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Industry Spotlight > Broker Dealers

Advisor Group, Cetera and Pershing Tackle 2 Big Advisory Myths

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What You Need to Know

  • Not all advisors at broker-dealers are rushing to become RIAs, says Cetera's Tim Stinson.
  • The IBD channel is not going extinct either, he says.
  • The industry tends to chase the next shiny object too often, Pershing and Advisor Group executives say.

As the advisory landscape continues to evolve, it’s often hard for advisors and brokers to navigate the changes — and some widely held myths don’t help, according to executives from Advisor Group, Cetera Financial Group and BNY Mellon’s Pershing who spoke at the virtual FSI OneVoice conference on Tuesday.

Here are two industry myths that speakers busted during a panel session:

1. There’s a “mass exodus” to the RIA space from the broker-dealer channel.

Moderator Chris Roberts, senior vice president of sales support at Kestra subsidiary Grove Point Financial, pointed to data showing 52% of advisors in the independent broker-dealer (IBD) channel are considering a move to the RIA space.

But Shannon Larson, senior vice president of platform management and product development at Advisor Group, stressed there’s a big difference between “wish to” and actually moving to the RIA channel.

A lot of advisors are concerned about becoming RIAs for reasons that include the “compliance responsibility” they would have to take on and the “greater liability and supervision responsibilities and oversight responsibilities,” she said.

Although “you hear a ton about the RIA space” providing more money, flexibility and autonomy, Tim Stinson, head of wealth management and recruiting sales at Cetera Financial Group, said: “You have to really have an understanding of what that means. Are you prepared to do it? RIAs will tell you how much a pencil costs inside of their” profit and loss (P&L) statement.

Stinson pushed back on claims the IBD space is “going extinct,” saying: “If you look inside of the IBD space … we just don’t have a preponderance of advisors that actually want to run a P&L to that level and to that degree and invest in technology and build brand and autonomy and figure out tech stacks.”

The idea that “there is this mass exodus to RIAs has some hyperbole around it,” Stinson said. “None of us want to be Blockbuster, so we can’t ignore a real-world trend that is out there” about a growing number of advisors and brokers moving to the RIA channel, he said. But he was quick to add: “Are we going extinct? No.”

Despite challenges the IBD channel is facing, “retention is still 90-plus percent across the board for the IBD space,” Stinson noted. IBDs, however, do “have to create new affiliation models and embrace change,” he warned.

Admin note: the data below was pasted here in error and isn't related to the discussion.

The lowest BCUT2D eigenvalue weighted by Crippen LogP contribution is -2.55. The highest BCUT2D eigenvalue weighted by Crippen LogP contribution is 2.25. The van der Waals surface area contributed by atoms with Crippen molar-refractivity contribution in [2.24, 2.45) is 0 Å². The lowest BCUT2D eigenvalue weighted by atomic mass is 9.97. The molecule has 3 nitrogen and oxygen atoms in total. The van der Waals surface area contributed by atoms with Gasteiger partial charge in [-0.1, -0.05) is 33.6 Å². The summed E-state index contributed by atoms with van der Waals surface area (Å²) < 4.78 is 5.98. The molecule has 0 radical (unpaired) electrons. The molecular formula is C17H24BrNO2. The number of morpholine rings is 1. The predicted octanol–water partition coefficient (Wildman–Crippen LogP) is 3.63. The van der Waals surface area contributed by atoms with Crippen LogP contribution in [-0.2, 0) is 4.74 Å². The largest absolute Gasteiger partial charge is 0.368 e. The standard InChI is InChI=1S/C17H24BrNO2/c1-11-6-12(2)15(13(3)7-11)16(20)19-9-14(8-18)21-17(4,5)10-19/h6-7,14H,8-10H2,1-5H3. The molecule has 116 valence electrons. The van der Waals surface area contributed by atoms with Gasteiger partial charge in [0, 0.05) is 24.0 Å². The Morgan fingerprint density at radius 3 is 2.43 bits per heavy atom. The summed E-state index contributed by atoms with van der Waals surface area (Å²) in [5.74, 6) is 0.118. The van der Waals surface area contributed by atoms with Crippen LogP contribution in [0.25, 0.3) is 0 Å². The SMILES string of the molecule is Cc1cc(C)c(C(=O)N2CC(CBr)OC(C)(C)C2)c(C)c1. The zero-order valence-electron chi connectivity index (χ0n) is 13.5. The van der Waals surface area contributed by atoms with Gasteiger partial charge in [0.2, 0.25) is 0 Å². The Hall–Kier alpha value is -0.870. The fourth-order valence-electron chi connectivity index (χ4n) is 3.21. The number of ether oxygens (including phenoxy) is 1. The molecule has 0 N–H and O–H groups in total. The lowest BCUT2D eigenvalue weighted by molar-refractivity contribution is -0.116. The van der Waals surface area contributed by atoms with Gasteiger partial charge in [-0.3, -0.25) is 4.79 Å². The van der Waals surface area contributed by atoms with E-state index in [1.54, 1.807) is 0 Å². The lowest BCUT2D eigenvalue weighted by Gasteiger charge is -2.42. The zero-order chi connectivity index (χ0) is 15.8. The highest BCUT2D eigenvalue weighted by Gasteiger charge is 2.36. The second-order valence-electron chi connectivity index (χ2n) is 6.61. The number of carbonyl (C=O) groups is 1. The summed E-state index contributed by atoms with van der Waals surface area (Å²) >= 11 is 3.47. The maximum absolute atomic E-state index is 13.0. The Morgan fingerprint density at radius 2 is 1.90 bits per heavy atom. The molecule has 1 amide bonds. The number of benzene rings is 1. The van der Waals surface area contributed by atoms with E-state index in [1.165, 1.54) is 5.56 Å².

The RIA channel is “growing significantly … and it’s the fastest-growing channel within all of retail financial advice,” said Ben Harrison, managing director and co-head of wealth solutions at Pershing. Reasons include investors wanting to be “served by fiduciaries,” but that can be done within the BD channel, he said.

It is the “alignment” between advisors and firm management that is “creating some of this friction” that happens and results in some fleeing to the RIA channel more than the lure of more money, he added.

2. If you build it, they will come (or stay).

Although many people love the classic line “If you build it, he will come” from the movie Field of Dreams, it has warped into “If you build it, they will come.” And many businesses follow the latter concept when they create new platforms and solutions within their businesses, sometimes in the hopes of encouraging advisors to remain at the firm or attracting new advisors.

That can become a “trap” for a business, Roberts warned. In the real world, just because you build it does not mean people will come.

“It’s all about being flexible,” according to Maura Creekmore, managing director and co-head of wealth solutions at Pershing.

“Tech is a really big, important part of that,” Creekmore said, but added: “It’s also understanding that the solution that you thought was going to be the attraction may not be — that it might be something else” and you may need to “bring in other solutions that are more aligned with where you’re heading versus what’s the next shiny object that’s out there.”

Larson agreed, saying “it’s easy to chase those” shiny objects. “As an industry, we get distracted a lot.”

Pictured: Tim Stinson, head of wealth management and recruiting sales at Cetera Financial Group


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